China is the home of tea, with a long history of tea growing and drinking, and its unique tea ceremony and tea culture are renowned worldwide.
This drink has spread worldwide, taking root in various countries and forming a tea culture with its national characteristics. People who love tea use it as a window to better understand the local customs. So, how many famous teas do you know from around the world?
Korea – Hyunmee tea
Genmaicha is a unique Asian green tea drink that combines the aroma of tea and rice. The unique feature of Genmaicha is that it has both the light fragrance of traditional Japanese green tea and the special scent of roasted rice. The organic blend of the tea and rice aromas is far superior to conventional green tea beverages in terms of taste, smell, and nutritional value. As a result, it has been at the top of the office tea list in Korea for many years because of its ability to help relax the mind and body. Barley tea, similar to Genmaicha, is also one of Korea’s most popular tea types.
Japan – Japanese Matcha
Originating in China but made famous in Japan. Japanese matcha is a powdered green tea that is ground to a fine powder and stirred with water in an extremely elegant way to create a delicate layer of bubbles that is lightly flavored with seaweed and is highly nutritious when consumed. Matcha required a high level of craftsmanship and raw materials and was developed in Japan with the Chinese matcha introduced to Japan by the dispatchers in the late 9th century. Today, Japan’s most influential matcha ceremonies are the “Omotesenka” and “Satesenka,” widely practiced throughout the country.
Morocco – Mint Tea
Moroccans often serve mint tea to their guests, and it is a great courtesy if it is made directly in front of you, as modern families make it in the kitchen and serve it to their guests.
South Africa – Rooibos Tea
Also known as Doctor’s tea, Ruyi tea is a tea processed from the South African pod plant and is known as Africa’s most popular drink due to its rare and deep flavor and richness. And can be drunk hot, cold, plain sweet, or with milk.
Rooibos tea contains more antioxidants and phenolic compounds than regular tea but has no caffeine and is very low in tannins.
Germany – Flower and Fruit Tea
Flower and fruit tea is said to have originated in central Europe in the late 19th and early 20th centuries, where people dried fruit in winter to preserve fresh fruit and brewed it for drinking. Various flower petals with dried fruit such as apples or hawthorn were most common, so although it was called flower tea, it did not contain tea.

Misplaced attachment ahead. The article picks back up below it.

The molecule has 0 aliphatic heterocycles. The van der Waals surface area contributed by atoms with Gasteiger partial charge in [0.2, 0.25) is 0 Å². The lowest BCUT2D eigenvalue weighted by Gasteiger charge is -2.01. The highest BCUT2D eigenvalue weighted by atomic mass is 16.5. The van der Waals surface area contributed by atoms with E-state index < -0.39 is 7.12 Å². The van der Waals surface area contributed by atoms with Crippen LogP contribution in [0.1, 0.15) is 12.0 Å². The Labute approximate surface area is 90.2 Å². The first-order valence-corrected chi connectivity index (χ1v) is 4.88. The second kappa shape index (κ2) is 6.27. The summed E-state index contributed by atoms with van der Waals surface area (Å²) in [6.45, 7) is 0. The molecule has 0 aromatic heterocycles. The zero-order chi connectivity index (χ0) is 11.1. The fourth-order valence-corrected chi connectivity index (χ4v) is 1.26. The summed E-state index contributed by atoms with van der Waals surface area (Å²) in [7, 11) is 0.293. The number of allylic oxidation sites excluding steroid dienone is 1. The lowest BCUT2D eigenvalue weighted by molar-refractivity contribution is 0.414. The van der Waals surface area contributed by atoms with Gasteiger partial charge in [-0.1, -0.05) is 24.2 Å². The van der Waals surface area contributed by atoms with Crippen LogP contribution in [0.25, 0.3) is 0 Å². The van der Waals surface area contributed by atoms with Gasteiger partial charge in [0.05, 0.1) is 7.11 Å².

India – Teh Tarik
India is the second-largest tea producer in the world, and itinerant vendors carry teapots and hawk the special Indian pulled tea on the streets of India. The most distinctive feature is that masala is added, and then black tea and milk are poured back and forth between two tea cups to pull out a fine, smooth texture.
China – Pu-erh Tea
People’s interest in Pu-erh seems to go beyond tea, with culture, health care, collection, and appreciation. However, Pu-erh carries too much tiredness. When you hold a cup of Pu-erh in front of your nose, the aroma of the aged taste comes to your nose like a fountain. The true charm of Pu-erh lies in the fact that when you sip it. However, you feel slightly bitter and astringent, you can feel the tea broth penetrate through your teeth and penetrate your gums when it rests slightly between your throat and tongue, and then the sweetness from the root of your tongue is sent back to the surface of your tongue.
England – Earl Grey Tea
Charles Grey II was the British Prime Minister from 1830 to 1834 and was a great reformer after whom this world-famous blend of flavored teas is named. It is said that this blend originated in China and was given to Earl Grey II by a Chinese man as a gift in return during the Qing Dynasty.
China – White Tea
White tea is one of the ten most famous teas in China. White tea leaves are two leaves with a bud in the middle, which are raised in a rippled pattern, with fat, tender leaves, slightly curled with a drooping edge and covered with fuzzy white hairs on the back. When brewed, the turquoise leaves are beautifully shaped against the tender leaf buds, resembling a peony bud in its first bloom, and are calm and elegant. The tea broth is clear and apricot-yellow, with a sweet and fresh flavor.
Europe – Chamomile Tea
Native to Europe and West Asia, and North Africa, chamomile is a household name in the region. It is known as one of the most common herbal teas in European and American homes because of its health benefits. The golden yellow tea is intensely sweet with a distinctive bitter flavor and can be enjoyed warm or iced with a touch of honey, fresh milk, or cinnamon.
Chamomile tea can relax the nerves, help with digestion after meals, and is often consumed to help improve eyesight, nourish the liver, and lower blood pressure. However, chamomile tea is not suitable for drinking in the morning as it is a great sleep aid.